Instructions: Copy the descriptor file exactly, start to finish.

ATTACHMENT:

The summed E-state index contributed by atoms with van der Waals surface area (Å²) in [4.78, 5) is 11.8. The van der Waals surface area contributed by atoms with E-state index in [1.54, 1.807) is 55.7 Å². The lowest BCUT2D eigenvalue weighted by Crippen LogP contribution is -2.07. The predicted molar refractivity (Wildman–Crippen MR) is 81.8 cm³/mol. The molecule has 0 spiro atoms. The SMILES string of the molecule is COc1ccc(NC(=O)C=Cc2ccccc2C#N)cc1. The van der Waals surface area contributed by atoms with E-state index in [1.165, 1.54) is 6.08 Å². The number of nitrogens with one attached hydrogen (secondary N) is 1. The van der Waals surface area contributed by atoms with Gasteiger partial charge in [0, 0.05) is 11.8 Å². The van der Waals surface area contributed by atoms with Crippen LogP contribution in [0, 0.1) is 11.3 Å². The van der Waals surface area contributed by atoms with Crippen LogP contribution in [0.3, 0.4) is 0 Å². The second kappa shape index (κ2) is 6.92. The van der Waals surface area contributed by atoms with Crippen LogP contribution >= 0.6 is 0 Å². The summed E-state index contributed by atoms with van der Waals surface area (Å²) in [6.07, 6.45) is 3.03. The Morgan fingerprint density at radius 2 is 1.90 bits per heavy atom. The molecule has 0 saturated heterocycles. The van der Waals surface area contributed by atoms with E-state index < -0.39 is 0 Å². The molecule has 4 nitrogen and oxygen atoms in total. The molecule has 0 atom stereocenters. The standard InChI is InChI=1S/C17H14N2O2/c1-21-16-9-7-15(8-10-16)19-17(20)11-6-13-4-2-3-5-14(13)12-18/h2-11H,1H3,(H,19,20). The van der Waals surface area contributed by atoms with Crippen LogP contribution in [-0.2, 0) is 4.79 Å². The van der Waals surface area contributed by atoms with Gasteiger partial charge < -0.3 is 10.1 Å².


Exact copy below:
The summed E-state index contributed by atoms with van der Waals surface area (Å²) in [4.78, 5) is 11.8. The van der Waals surface area contributed by atoms with E-state index in [1.54, 1.807) is 55.7 Å². The lowest BCUT2D eigenvalue weighted by Crippen LogP contribution is -2.07. The predicted molar refractivity (Wildman–Crippen MR) is 81.8 cm³/mol. The molecule has 0 spiro atoms. The SMILES string of the molecule is COc1ccc(NC(=O)C=Cc2ccccc2C#N)cc1. The van der Waals surface area contributed by atoms with E-state index in [1.165, 1.54) is 6.08 Å². The number of nitrogens with one attached hydrogen (secondary N) is 1. The van der Waals surface area contributed by atoms with Gasteiger partial charge in [0, 0.05) is 11.8 Å². The van der Waals surface area contributed by atoms with Crippen LogP contribution in [0, 0.1) is 11.3 Å². The van der Waals surface area contributed by atoms with Crippen LogP contribution in [0.3, 0.4) is 0 Å². The second kappa shape index (κ2) is 6.92. The van der Waals surface area contributed by atoms with Crippen LogP contribution >= 0.6 is 0 Å². The summed E-state index contributed by atoms with van der Waals surface area (Å²) in [6.07, 6.45) is 3.03. The Morgan fingerprint density at radius 2 is 1.90 bits per heavy atom. The molecule has 0 saturated heterocycles. The van der Waals surface area contributed by atoms with E-state index < -0.39 is 0 Å². The molecule has 4 nitrogen and oxygen atoms in total. The molecule has 0 atom stereocenters. The standard InChI is InChI=1S/C17H14N2O2/c1-21-16-9-7-15(8-10-16)19-17(20)11-6-13-4-2-3-5-14(13)12-18/h2-11H,1H3,(H,19,20). The van der Waals surface area contributed by atoms with Crippen LogP contribution in [-0.2, 0) is 4.79 Å². The van der Waals surface area contributed by atoms with Gasteiger partial charge < -0.3 is 10.1 Å².